Apple Confirms Their Future Desktops + Laptops Will Use In-House CPUs

Written by Michael Larabel in Arm on 22 June 2020 at 02:53 PM EDT. 185 Comments
Apple finally confirmed the log-running rumor that their future laptops and desktop computers will be using in-house silicon with their custom designed Arm-based chips.

Before the end of the year, the first Mac with Apple silicon will ship while they envision a two year transition period until their entire product portfolio is Arm-based. Apple is motivated in part to use their in-house chips for better power efficiency and greater GPU performance than what is currently achieved via their Intel processors.

Apple did confirm that there are new Intel-based Macs still in development and they will continue to support future macOS releases on Intel CPUs for years to come.

These Arm-based MacBooks/iMacs will be able to run iOS/iPadOS applications without modifications in conjunction with macOS "Big Sur" coming out later in the year.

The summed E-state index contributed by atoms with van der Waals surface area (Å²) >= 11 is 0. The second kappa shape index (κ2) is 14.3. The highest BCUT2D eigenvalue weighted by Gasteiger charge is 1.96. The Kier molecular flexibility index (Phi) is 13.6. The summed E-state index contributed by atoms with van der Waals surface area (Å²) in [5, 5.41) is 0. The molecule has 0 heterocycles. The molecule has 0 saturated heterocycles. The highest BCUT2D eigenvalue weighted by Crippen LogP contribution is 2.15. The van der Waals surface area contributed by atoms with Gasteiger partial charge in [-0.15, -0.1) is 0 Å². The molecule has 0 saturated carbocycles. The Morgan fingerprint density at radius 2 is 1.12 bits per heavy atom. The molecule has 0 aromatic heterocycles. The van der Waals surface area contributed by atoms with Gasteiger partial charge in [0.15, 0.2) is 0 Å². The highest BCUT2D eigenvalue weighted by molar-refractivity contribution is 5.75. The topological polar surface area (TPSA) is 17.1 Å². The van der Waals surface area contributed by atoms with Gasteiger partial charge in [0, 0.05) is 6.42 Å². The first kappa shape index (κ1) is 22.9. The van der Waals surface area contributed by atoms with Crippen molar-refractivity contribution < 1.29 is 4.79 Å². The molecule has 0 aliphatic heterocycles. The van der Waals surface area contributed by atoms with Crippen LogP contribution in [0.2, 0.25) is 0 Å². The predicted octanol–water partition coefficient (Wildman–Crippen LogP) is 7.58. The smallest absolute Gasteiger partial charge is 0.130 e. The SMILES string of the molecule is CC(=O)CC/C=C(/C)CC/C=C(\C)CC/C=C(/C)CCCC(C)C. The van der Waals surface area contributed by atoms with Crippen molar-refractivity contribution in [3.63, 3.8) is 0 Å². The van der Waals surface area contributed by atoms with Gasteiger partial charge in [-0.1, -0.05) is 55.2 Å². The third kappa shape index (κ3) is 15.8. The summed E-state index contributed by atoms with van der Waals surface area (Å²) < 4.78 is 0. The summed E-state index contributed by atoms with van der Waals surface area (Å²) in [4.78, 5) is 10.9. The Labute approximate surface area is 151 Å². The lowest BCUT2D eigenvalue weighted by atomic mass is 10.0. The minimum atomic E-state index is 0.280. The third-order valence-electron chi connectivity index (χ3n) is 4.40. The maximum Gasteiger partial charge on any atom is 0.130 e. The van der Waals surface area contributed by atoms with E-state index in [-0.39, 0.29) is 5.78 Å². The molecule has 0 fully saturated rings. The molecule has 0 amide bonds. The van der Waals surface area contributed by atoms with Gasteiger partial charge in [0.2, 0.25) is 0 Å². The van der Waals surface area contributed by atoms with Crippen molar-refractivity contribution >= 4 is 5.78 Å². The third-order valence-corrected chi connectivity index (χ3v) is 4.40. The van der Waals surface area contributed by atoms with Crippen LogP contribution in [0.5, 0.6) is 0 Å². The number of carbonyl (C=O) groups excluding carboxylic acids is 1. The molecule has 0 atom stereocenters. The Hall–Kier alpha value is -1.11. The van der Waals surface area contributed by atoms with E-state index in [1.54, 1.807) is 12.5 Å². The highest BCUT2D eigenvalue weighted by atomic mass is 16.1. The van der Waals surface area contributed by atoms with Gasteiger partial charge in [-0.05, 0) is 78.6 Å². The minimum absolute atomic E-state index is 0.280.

With macOS Big Sur and Xcode 12 based on LLVM Clang, Apple is plumbing the capability with Universal 2 application binaries to offer a single app that runs with native performance on both x86_64 and Arm. Apple also mentioned in today's press release, " With the translation technology of Rosetta 2, users will be able to run existing Mac apps that have not yet been updated, including those with plug-ins. Virtualization technology allows users to run Linux." Apple even demoed Linux virtualization with the GNOME Shell desktop running as part of their WWDC 2020 keynote:

But for bare metal Linux on future Macs with Apple SoCs, this is likely yet another obstacle on top of all the difficulties in recent years for running Linux distributions on MacBooks and iMacs and even Mac Minis.
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Michael Larabel is the principal author of and founded the site in 2004 with a focus on enriching the Linux hardware experience. Michael has written more than 20,000 articles covering the state of Linux hardware support, Linux performance, graphics drivers, and other topics. Michael is also the lead developer of the Phoronix Test Suite, Phoromatic, and automated benchmarking software. He can be followed via Twitter, LinkedIn, or contacted via

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